Michael Bay's films are not exactly known for their poignant dialogue. In fact, there's very little dialogue and performances are usually flat, to say the least.
There are, however, lots of explosions, car crashes and giant robots. But you'd be a fool to underestimate Mr Bay, because if there's one thing he knows, it's how to make money by blowing things up.
Transformers: Age of Extinction, which our own film critic described as “meaningless mayhem on screen”, has made $575 million worldwide in less than two weeks, according to box office tracking firm Rentrak.
That's partly because Mr Bay, described by critics as a 13-year old trapped in the body of a man, has succeeded where others have failed: China's box office.
With much fanfare, the Transformers hosted three premieres in Beijing, Shanghai and Hong Kong with a strong Chinese angle aimed at wooing local audiences. The film also features actress Li Bingbing, footage of Chinese landmarks and local brands. It also plays it safe.
There isn't a single line in the film that could upset Chinese authorities, in fact, Beijing will be pleased to see there is a scene where a Hong Kong official shouts: "We need to call the central government for help now!" as giant robots threaten to destroy mankind.
And the plan has worked as Age of Extinction is on track to become the highest-grossing film in China’s box office history, taking in $212 million since it premiered on 27 June, coinciding with its American release, which also conquered the number one spot at the US box office.
Despite the title, there is no sign the Transformers are anywhere near extinction and Mr Bay is laughing all the way to the bank.
The 30 Second Briefing: Transformers
Transformers have returned to the big screen. I thought they became extinct?
No, in fact, they’re bigger and stronger than ever. The fourth instalment of the robot franchise directed by Michael Bay, the man who brought us Transformers 1,2,3 and is known for his action blockbusters, has made $575 million worldwide in less than two weeks and is on track to become China’s highest-grossing film ever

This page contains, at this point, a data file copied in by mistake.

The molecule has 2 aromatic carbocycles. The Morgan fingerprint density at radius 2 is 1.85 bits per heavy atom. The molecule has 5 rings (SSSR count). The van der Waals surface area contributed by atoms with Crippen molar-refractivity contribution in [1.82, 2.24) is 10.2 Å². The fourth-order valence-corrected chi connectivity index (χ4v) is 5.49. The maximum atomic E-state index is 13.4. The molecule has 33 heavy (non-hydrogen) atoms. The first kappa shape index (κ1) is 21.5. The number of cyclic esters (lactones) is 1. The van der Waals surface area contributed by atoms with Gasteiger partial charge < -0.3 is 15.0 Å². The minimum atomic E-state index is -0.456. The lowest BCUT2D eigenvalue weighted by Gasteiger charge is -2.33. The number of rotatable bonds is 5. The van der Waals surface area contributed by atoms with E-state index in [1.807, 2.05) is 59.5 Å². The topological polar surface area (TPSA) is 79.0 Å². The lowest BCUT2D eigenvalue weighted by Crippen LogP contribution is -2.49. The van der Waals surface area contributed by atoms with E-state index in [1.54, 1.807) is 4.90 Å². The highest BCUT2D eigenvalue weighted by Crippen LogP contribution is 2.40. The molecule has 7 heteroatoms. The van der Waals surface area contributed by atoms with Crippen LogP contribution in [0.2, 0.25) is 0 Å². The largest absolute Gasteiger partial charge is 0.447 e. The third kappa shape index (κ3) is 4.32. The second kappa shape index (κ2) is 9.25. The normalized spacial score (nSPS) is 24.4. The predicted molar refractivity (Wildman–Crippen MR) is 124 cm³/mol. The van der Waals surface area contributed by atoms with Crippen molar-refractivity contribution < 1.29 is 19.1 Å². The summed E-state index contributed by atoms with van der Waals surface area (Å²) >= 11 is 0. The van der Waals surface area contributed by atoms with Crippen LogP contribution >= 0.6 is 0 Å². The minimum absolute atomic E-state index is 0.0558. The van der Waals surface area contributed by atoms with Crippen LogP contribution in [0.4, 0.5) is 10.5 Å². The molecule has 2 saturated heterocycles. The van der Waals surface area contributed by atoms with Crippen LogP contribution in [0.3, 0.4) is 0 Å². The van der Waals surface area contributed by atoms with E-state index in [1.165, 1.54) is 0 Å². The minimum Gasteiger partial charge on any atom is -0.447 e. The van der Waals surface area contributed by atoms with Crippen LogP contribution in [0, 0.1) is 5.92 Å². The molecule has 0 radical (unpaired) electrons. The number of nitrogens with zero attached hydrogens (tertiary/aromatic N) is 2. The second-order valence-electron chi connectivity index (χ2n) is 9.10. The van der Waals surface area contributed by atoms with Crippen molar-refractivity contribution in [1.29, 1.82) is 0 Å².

Wow, that’s a lot of money. What are critics saying?
Well, they’re not exactly loving it. In fact, it is the worst rated film of the Transformers saga with some critics describing it as “meaningless mayhem on screen” with little dialogue and too many explosions. But film goers around the world seem to be loving it, particularly in China.
China? Tell me more.
With much fanfare, Paramount, the studio behind the film, put in place a marketing strategy with a strong focus on China. The film hosted three premieres in the country, including Beijing, Shanghai and Hong Kong, and it features Chinese actors, locations and products. Don’t be surprised if you see an advert for Lenovo followed by a huge explosion while Mark Wahlberg, the star of the film, tries to save mankind from extermination.
But why is China so important for Hollywood?
The country boasts 11,000 film screens and the number is expected to double by 2050. And while piracy remains a problem, China is already the second-largest film market in the world after the US and it expected to overtake the American box office in terms of ticket sales by 2020, according to a recent study by EY. Hollywood is taking note and looking for new opportunities across emerging markets, in particular China, Russia and India, sometimes writing small parts for native actors and editing a different version for local audiences.
Who else has done this?
Just to name a few, Marvel Studios edited a “Chinese” version of Iron Man 3 featuring actress Fan Bingbing, who played a young doctor that helps save Robert Downey Jr in a scene that was cut from the original version seen elsewhere. In Mission Impossible 4- Ghost Protocol, Indian superstar Anil Kapoor played a rich businessman who comes face to face with Tom Cruise and his team of super spies.
Does it always pay off?
Well, that depends. Critics argue Hollywood is playing it too safe and editing a “suitable” version for local audiences amounts to censorship, while others claim that the parts for local actors are too small and often play up to stereotypes.Reuse content